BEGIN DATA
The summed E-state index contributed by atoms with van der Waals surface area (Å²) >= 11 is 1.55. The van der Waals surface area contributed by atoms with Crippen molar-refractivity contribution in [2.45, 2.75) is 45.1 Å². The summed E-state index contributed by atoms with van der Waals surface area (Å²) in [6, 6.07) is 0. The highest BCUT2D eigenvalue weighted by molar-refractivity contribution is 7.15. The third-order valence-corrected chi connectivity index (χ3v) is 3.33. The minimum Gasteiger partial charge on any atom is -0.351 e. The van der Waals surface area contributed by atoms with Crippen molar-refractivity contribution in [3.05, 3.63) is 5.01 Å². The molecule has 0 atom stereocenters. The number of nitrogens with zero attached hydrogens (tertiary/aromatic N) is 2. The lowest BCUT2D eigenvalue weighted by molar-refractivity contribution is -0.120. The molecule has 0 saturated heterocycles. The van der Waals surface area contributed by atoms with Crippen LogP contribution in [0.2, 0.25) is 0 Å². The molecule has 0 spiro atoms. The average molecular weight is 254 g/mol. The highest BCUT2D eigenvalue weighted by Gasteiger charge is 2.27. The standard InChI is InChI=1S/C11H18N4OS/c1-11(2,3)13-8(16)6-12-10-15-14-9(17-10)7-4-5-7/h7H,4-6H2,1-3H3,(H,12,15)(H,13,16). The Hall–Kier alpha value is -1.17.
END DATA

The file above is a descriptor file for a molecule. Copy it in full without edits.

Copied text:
The summed E-state index contributed by atoms with van der Waals surface area (Å²) >= 11 is 1.55. The van der Waals surface area contributed by atoms with Crippen molar-refractivity contribution in [2.45, 2.75) is 45.1 Å². The summed E-state index contributed by atoms with van der Waals surface area (Å²) in [6, 6.07) is 0. The highest BCUT2D eigenvalue weighted by molar-refractivity contribution is 7.15. The third-order valence-corrected chi connectivity index (χ3v) is 3.33. The minimum Gasteiger partial charge on any atom is -0.351 e. The van der Waals surface area contributed by atoms with Crippen molar-refractivity contribution in [3.05, 3.63) is 5.01 Å². The molecule has 0 atom stereocenters. The number of nitrogens with zero attached hydrogens (tertiary/aromatic N) is 2. The lowest BCUT2D eigenvalue weighted by molar-refractivity contribution is -0.120. The molecule has 0 saturated heterocycles. The van der Waals surface area contributed by atoms with Crippen LogP contribution in [0.2, 0.25) is 0 Å². The molecule has 0 spiro atoms. The average molecular weight is 254 g/mol. The highest BCUT2D eigenvalue weighted by Gasteiger charge is 2.27. The standard InChI is InChI=1S/C11H18N4OS/c1-11(2,3)13-8(16)6-12-10-15-14-9(17-10)7-4-5-7/h7H,4-6H2,1-3H3,(H,12,15)(H,13,16). The Hall–Kier alpha value is -1.17.